In order to assure air-tight seal between the inside wall of the syringe barrel and the plunger, prior art plungers are manufactured with a larger outside diameter than the inside diameter of the syringe barrels. When the plunger is introduced into the syringe barrel, it is sufficiently compressed to provide adequate pressure between the inside wall of the syringe and the plunger to seal the interface and withstand the challenges of filling, injecting and withdrawing fluids using the syringe without leakage.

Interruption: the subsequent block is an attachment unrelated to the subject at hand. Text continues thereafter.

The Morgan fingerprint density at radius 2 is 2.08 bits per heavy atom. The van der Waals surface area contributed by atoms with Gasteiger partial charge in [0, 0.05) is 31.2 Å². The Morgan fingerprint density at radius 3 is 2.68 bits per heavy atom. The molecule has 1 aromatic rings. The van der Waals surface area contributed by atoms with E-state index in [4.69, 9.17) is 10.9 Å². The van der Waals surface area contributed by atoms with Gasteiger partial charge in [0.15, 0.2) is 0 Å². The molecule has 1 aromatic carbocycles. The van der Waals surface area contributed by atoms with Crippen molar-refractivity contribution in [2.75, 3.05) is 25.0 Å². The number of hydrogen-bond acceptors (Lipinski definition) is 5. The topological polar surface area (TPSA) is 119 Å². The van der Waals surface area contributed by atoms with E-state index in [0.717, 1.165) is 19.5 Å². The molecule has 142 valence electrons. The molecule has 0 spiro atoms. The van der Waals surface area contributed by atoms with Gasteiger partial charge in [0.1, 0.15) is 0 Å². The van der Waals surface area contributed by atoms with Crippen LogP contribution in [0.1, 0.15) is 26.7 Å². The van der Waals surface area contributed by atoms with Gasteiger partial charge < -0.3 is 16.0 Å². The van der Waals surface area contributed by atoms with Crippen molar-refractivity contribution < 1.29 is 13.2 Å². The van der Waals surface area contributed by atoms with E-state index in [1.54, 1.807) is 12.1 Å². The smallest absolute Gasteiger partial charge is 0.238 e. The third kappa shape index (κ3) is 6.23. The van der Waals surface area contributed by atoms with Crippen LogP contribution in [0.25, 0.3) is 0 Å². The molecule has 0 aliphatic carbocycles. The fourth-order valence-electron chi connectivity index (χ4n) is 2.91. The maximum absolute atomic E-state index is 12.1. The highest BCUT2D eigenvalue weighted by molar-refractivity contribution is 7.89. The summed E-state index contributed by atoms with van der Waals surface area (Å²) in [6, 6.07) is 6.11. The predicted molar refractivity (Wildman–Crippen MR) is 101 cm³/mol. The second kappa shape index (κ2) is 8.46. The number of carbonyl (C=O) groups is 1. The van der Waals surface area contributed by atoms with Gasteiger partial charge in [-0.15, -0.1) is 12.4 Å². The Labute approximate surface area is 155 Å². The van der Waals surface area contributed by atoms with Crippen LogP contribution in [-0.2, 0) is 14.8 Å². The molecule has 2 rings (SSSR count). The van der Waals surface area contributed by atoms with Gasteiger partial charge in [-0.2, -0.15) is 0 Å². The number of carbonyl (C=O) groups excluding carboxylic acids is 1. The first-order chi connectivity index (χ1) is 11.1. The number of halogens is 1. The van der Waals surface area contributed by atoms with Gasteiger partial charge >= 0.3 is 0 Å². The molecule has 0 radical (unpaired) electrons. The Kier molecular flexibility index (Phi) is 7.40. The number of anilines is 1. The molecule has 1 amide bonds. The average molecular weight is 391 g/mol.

In addition to a leakage-proof seal, another requirement in the syringe/plunger combination is the chemical stability of both the syringe and the plunger. While syringes being made of glass or thermoplastic materials are sufficiently chemically inert to pharmaceutical and biological fluids contained therein, the plungers made of natural rubber or butyl rubber have some undesirable properties. The rubber contains additional chemical components such as fillers and accelerators introduced during the curing process which tend to exude to the surface of the plunger during the contact between the plunger and the fluid contained in the syringe. Such exudate is undesirable in an injection or when a biological fluid, such as blood, is withdrawn from a patient for testing purposes. The problem is further aggravated when there is a long-term storage of the content of the pharmaceutical/biological fluid in the syringe. Recognizing the problem of contamination caused by exudates from plungers made of rubber, the prior art has provided plungers made of thermoplastic materials which do not contain the additives that rubber plungers contain. However, thermoplastic materials are not as resilient as rubbers and the seals formed between thermoplastic plungers and the inside walls of syringes tend to be inadequate in some circumstances. Also, over a period of time on storage the thermoplastic plunger may achieve a compression stage wherein the outside diameter of the plunger is reduced thereby no longer capable of forming a tight seal between it and the inside wall of the syringe.